Recently we have discovered that caramelised onions, classically French, go really well with kaşar and yufka.  So a French / Turkish fusion, caramelised onion and cheese tarte tatin  borek.  Delicious.  One recipe for caramelising onions we have used in the past was was originally from Ainsley Herriot Meals in Minutes, has a cheat and fast method for caramelizing the onions.  This one does not cheat, being retired we have time not to cheat and to do a bit of experimenting to find the best shape for the actual borek….

The Recipe

For four borek you need one yufka, about 200 gm of butter, enough grated kaşar or similar yellow cheese to go round the perimeter of the yufka and as many onions as will sensibly fit in your frying pan when sliced.  I use 5-6 depending on size but it would be less if they were really big.  Slice the onions really thinly into half-moons (piyazlık) and put them in a frying pan on low heat with a slosh of oil (I use Riviera olive oil, not the virgin oil for this) and a bit of butter – maybe 15 gm.  Leave them there for a long time, stirring them occasionally.  Leave them until they are caramalised (it takes about an hour, sometimes more, and they need stirring more towards the end).  I put in a small slosh of balsamic vinegar (again, I would not use the good stuff for this, even if I had it) and stir it round till the onions are evenly brown.  Then take them off the heat and let them cool down a bit.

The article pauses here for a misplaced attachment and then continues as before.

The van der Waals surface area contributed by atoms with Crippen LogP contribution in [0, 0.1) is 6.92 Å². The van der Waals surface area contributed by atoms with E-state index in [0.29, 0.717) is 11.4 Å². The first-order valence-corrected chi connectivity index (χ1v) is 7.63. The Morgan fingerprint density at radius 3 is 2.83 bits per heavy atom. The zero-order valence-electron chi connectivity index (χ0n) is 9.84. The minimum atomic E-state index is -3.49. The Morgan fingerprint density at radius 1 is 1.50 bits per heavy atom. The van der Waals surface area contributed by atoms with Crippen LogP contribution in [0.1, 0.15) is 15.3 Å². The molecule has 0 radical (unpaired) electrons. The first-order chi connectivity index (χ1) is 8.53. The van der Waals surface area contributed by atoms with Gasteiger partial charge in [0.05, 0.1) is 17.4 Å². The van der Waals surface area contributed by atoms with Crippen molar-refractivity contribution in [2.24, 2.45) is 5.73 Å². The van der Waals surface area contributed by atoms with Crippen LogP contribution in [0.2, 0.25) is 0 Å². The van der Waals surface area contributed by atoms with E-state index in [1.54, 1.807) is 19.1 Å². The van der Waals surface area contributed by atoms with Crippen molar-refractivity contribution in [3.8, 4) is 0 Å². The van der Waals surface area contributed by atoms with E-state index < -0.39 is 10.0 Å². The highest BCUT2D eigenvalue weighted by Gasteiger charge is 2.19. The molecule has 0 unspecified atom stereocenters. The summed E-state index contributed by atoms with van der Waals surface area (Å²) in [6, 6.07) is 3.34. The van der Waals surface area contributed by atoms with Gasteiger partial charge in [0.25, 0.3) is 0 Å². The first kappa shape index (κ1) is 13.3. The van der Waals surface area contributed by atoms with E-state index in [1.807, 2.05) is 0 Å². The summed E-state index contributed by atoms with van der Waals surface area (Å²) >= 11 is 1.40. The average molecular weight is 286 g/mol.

The yufka gets spread out on the counter and brushed all over with melted butter.  That’s what most of the butter is for.  Keep a little back for the top.  Cut the yufka into four segments (I use a pizza cutter which is perfect  for the job).  Now arrange the grated cheese and caramalised onion around the perimeter of your yufka.

Start rolling.  Take each segment separately and roll up from the perimeter to the centre, enclosing the filling.  Once you’ve done that, wind the sausage shapes into spirals, tucking the ends underneath and put them on a baking tray lined with baking paper.  When they are all done, brush them generously with butter and put in a preheated 200 degree oven where they should get nicely done in about forty minutes.

gul-boregi-cooked

September – Photos of the Month

Kovadabanner1

The banner above and the two below.  All of Lake Kovada.  The lake is stunningly beautiful so hard not to have good photos.